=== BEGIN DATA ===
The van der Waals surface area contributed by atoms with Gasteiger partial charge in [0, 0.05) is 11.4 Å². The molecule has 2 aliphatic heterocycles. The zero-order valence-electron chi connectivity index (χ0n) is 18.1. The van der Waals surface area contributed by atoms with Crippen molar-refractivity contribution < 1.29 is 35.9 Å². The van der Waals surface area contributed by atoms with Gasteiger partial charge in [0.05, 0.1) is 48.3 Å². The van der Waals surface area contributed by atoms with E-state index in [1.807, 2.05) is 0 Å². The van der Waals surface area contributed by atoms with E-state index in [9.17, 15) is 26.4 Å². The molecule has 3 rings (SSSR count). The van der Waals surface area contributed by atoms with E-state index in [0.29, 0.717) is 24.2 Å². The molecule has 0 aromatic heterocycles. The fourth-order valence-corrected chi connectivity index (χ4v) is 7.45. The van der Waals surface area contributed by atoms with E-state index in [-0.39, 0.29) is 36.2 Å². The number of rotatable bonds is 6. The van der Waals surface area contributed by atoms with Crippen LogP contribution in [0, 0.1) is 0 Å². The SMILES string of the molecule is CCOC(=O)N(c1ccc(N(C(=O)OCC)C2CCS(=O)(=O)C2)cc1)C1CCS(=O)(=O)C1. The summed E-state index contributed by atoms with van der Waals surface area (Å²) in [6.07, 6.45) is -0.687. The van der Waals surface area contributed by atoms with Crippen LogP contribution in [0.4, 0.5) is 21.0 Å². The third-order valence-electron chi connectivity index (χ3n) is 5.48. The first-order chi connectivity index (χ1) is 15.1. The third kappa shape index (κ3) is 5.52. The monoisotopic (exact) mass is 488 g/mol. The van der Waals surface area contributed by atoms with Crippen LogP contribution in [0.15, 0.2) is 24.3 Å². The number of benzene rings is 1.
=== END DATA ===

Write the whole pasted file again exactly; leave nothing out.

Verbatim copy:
The van der Waals surface area contributed by atoms with Gasteiger partial charge in [0, 0.05) is 11.4 Å². The molecule has 2 aliphatic heterocycles. The zero-order valence-electron chi connectivity index (χ0n) is 18.1. The van der Waals surface area contributed by atoms with Crippen molar-refractivity contribution < 1.29 is 35.9 Å². The van der Waals surface area contributed by atoms with Gasteiger partial charge in [0.05, 0.1) is 48.3 Å². The van der Waals surface area contributed by atoms with E-state index in [1.807, 2.05) is 0 Å². The van der Waals surface area contributed by atoms with E-state index in [9.17, 15) is 26.4 Å². The molecule has 3 rings (SSSR count). The van der Waals surface area contributed by atoms with E-state index in [0.29, 0.717) is 24.2 Å². The molecule has 0 aromatic heterocycles. The fourth-order valence-corrected chi connectivity index (χ4v) is 7.45. The van der Waals surface area contributed by atoms with E-state index in [-0.39, 0.29) is 36.2 Å². The number of rotatable bonds is 6. The van der Waals surface area contributed by atoms with Crippen LogP contribution in [0, 0.1) is 0 Å². The SMILES string of the molecule is CCOC(=O)N(c1ccc(N(C(=O)OCC)C2CCS(=O)(=O)C2)cc1)C1CCS(=O)(=O)C1. The summed E-state index contributed by atoms with van der Waals surface area (Å²) in [6.07, 6.45) is -0.687. The van der Waals surface area contributed by atoms with Crippen LogP contribution in [0.4, 0.5) is 21.0 Å². The third-order valence-electron chi connectivity index (χ3n) is 5.48. The first-order chi connectivity index (χ1) is 15.1. The third kappa shape index (κ3) is 5.52. The monoisotopic (exact) mass is 488 g/mol. The van der Waals surface area contributed by atoms with Crippen LogP contribution in [0.15, 0.2) is 24.3 Å². The number of benzene rings is 1.